Federal Times Blogs
When the General Services Administration needed workers to clear brush from an overgrown hillside behind a federal courthouse in Pasadena, it decided to think outside the box.
Or, more accurately, think outside the species.
Rather than hire expensive humans with power equipment to clear the hill, as it had in the past, GSA brought in a herd of goats to eat their way through the offending vegetation.
Now, GSA didn’t enter into this decision blindly — it produced a 10-page report on the great goat vs. human debate. The report was mostly just pictures of goats, but it stated that goats would cost about $2,000, while humans would cost $5,300. The goats also were deemed able to do the work faster and with a lower carbon footprint. The report also said that tenant satisfaction would be “high” if goats were used, but “low” with human manual laborers. No explanation there as to why. Quality of work was judged to be “good” by both species, so … score one for the humans? I guess?
In a release on GSA’s website, a GSA official said “the clerk of the court watched the goats depart and said she’d be happy to see them back again — the beginning of a beautiful friendship.”
Politico is reporting that federal chief performance officer Jeffrey Zeints will be the acting director of the Office of Management and Budget until Peter Orszag’s replacement, Jack Lew, is confirmed by the Senate.
Rob Nabors, a former Orszag deputy who has been serving as senior adviser to President Obama’s chief of staff, Rahm Emanuel, will return to OMB as acting deputy directo, Politico reports.
When Lew is able to take over, he’ll face a tough road trying to advance the administration’s budget-cutting efforts, as my colleague Steve Losey reported recently.
The National Federation of Federal Employees says federal passport specialists are overworked and often don’t have time to thoroughly review passport applications.
This burden may be responsible for the State Department’s failure to identify five of seven fraudulent passport applications the Government Accountability Office submitted in a covert operation, the union argued in a press release today.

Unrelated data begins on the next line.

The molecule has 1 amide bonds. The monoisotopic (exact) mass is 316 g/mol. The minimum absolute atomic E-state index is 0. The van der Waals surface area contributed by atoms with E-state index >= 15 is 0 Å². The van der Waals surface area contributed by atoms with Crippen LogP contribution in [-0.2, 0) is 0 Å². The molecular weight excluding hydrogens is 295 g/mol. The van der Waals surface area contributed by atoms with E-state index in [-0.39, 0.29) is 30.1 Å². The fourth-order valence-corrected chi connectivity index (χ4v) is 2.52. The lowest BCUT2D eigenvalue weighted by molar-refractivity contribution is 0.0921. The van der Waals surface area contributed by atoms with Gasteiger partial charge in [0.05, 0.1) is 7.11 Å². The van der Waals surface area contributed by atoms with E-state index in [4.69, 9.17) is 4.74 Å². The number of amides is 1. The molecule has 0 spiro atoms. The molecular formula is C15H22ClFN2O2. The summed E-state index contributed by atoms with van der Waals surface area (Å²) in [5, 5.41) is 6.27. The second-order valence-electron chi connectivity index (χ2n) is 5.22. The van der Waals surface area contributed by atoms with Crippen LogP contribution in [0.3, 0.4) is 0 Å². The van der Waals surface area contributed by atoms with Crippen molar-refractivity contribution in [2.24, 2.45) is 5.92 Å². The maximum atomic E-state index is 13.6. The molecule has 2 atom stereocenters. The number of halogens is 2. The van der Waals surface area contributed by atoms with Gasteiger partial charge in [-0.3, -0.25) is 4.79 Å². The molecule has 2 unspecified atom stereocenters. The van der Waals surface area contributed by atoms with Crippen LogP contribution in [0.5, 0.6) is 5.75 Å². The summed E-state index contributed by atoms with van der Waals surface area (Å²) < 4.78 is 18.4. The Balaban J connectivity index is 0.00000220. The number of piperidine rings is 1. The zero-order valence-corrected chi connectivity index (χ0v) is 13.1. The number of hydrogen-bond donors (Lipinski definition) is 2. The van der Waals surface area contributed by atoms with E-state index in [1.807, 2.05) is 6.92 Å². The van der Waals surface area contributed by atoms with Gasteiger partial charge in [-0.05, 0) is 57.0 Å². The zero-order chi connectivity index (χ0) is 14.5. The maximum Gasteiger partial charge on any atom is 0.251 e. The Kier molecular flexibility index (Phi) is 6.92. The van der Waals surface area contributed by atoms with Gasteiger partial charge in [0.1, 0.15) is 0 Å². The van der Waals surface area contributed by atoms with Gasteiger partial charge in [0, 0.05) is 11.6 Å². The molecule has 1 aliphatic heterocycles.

Passport agency workers have to meet productivity quotas and “failing to meet these numbers in the interest of carefully reviewing citizenship documents could lead to termination,” according to the NFFE.
Passport specialists were unable to provide input when higher-ups were formulating the quotas, the union says.
Also, reforms instituted after a 2009 GAO report that revealed a similar failure to detect passport fraud may have ironically hindered passport workers’ ability to recognize fake documents. NFFE said passport specialists “are now distracted by additional and stricter requirements for how they notate applications” and “that extra attention comes at the expense of reviewing the overall case and its citizenship evidence.”
OPM’s centralized hiring registers, which were unveiled earlier this year as one aspect of the overall push to reform the government’s hiring process, are falling flat so far. Their performance is so underwhelming — only 71 hires made so far out of 106,000 candidates — that there apparently has been some discussion in the administration about possibly canceling the program.
OPM Director John Berry called me earlier today to say that he’s not giving up on the registers, but acknowledged that they’re not living up to his expectations and need to be improved. But aside from a growing consensus within OPM that the agency hasn’t gotten the word out to enough front-line hiring managers and HR officials, nobody seems quite sure what’s holding hiring registers back. Even Berry’s stumped.
What do you think? Have you passed on using the hiring registers, and if so, why? Do you agree with one of our commenters that managers are skipping the registers because they already have someone specific in mind for certain jobs, and don’t want to yield to OPM’s choices? Are the quality of candidates on the registers lacking? Or is something else at play?
Feel free to comment below and share your thoughts, or e-mail me at firstname.lastname@example.org.
The Office of Personnel Management just released a letter that said this year’s open season for the Federal Employees Health Benefits Program will run from Monday, Nov. 8 through Monday, Dec. 13. Federal employees will be able to select their health, dental and vision insurance plans and enroll in a Flexible Spending Account between those dates.
Anyone already enrolled in a health, dental or vision plan will stay enrolled in their current plan unless they choose to change or cancel it. But Flexible Spending Accounts don’t carry over from one year to another — enrollees must set up an account again if they want to keep directing pretax money to an account used to pay for medical and other expenses.
What’s that you say? Wasn’t OPM going to simplify the open season schedule beginning this year so it runs along the easy-to-remember dates of Nov. 1 to Nov. 30? Well, that’s still in the works, apparently. The April 19 draft regulation changing the schedule hasn’t yet been finalized. And OPM said that once it is approved, the simplified schedule will take effect next year.